Accessibility statement

Medieval Settlement & Communities - ARC00028M

« Back to module search

  • Department: Archaeology
  • Module co-ordinator: Dr. Aleksandra McClain
  • Credit value: 20 credits
  • Credit level: M
  • Academic year of delivery: 2024-25

Module summary

This module explores the relationships between people, the places they lived, and the institutions they interacted with in the later Middle Ages. Based primarily around archaeological and historical evidence from urban and rural settlements, landscapes, and buildings from across Britain, this class will discuss the material dimensions of society, community, belief, and identity in the medieval period.

Module will run

Occurrence Teaching period
A Semester 2 2024-25

Module aims

This module aims:

  • to develop an understanding of the wide range of settlements, habitations and environments apparent in the archaeological data for the late medieval period.
  • to tackle some of the main interpretative debates within the subject area, which encompass a diversity of theoretical perspectives.
  • to highlight the relationship between subsurface archaeology, landscape, buildings, and society.

Module learning outcomes

By the end of the module students should be able to:

  • Demonstrate critical engagement with the issues relating to the study and interpretation of both urban and rural medieval settlement forms.
  • Critically evaluate the importance of spatial organisation at all levels, from within the buildings to the settlements and their wider landscape contexts
  • Demonstrate originality in addressing questions about the inhabitation of medieval buildings and landscapes, and the lived experience of a wide range of medieval people and social groups.
  • Demonstrate a comprehensive understanding of the relationships between religious belief, the institutional Church, and daily life in medieval settlements.
  • Convey complex ideas in an analytical framework through essay writing

Module content

This module explores the inhabitation of medieval England and the material dimensions of everyday life. The core content of the module will be based around examinations of the places and spaces in which medieval communities lived, worked, played and worshipped. We will be interested not only in the creation, development, and use of settlements and key types of medieval buildings, but also in the relationships between people and the natural and human-made environments. How did particular landscapes influence the forms of different sorts of settlement? What impact did they have on the ways in which people could earn their living? What kinds of communities resulted? What social identities became important to people in relation to where and how they lived? What was the role of religion and belief, at both an institutional and personal level? How can archaeologists study these subjects, using documentary sources, survey and excavation, spatial analysis, and the study of buildings, artefacts, and environmental data?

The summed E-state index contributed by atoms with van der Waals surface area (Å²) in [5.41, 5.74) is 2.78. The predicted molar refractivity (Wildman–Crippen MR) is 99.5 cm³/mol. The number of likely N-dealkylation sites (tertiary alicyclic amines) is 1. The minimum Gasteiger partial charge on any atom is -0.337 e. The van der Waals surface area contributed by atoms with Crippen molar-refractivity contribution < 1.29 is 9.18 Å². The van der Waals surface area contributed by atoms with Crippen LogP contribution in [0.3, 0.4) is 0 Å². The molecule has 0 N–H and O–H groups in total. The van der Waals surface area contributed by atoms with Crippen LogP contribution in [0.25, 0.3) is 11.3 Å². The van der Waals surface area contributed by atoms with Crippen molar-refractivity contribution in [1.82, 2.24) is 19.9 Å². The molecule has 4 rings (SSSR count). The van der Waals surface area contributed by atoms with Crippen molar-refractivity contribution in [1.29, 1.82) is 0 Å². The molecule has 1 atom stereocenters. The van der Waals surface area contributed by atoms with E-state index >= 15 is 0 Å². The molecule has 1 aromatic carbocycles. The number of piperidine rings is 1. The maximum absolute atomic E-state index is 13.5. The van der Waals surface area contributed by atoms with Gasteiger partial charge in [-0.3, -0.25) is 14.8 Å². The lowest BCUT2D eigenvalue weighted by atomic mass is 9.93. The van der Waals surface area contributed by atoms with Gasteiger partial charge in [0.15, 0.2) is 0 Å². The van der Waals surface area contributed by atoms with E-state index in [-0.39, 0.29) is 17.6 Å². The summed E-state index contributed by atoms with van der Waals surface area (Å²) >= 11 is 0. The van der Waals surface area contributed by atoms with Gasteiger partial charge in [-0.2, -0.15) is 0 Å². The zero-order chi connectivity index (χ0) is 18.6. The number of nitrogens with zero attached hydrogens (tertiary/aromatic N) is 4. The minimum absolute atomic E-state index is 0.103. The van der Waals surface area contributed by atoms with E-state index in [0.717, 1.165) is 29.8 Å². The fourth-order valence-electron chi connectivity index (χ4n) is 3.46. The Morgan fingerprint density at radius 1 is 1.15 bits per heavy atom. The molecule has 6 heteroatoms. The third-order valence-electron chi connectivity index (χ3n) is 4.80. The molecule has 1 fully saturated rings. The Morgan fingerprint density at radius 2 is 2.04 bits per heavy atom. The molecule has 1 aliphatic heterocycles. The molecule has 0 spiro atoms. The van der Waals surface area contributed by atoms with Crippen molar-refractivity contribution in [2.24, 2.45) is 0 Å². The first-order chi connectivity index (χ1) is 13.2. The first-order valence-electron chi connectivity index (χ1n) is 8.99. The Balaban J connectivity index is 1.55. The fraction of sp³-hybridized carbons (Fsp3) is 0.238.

Task Length % of module mark
N/A 100

Special assessment rules



Task Length % of module mark
N/A 100

Module feedback

Formative: written feedback from module leaders OR oral feedback from module leaders in class

Summative: written feedback within the University's turnaround policy

Indicative reading

Gilchrist, R. 2012. Medieval Life: Archaeology and the Life Course, Woodbridge: Boydell & Brewer.

Lewis, C., Dyer, C., and Mitchell-Fox, P, 2001. Village, Hamlet and Field: Changing Medieval Settlements in Central England, Macclesfield: Windgather Press.

Williamson, T. 2004. Shaping Medieval Landscapes: Settlement, Society, Environment, Macclesfield: Windgather Press.

The information on this page is indicative of the module that is currently on offer. The University is constantly exploring ways to enhance and improve its degree programmes and therefore reserves the right to make variations to the content and method of delivery of modules, and to discontinue modules, if such action is reasonably considered to be necessary by the University. Where appropriate, the University will notify and consult with affected students in advance about any changes that are required in line with the University's policy on the Approval of Modifications to Existing Taught Programmes of Study.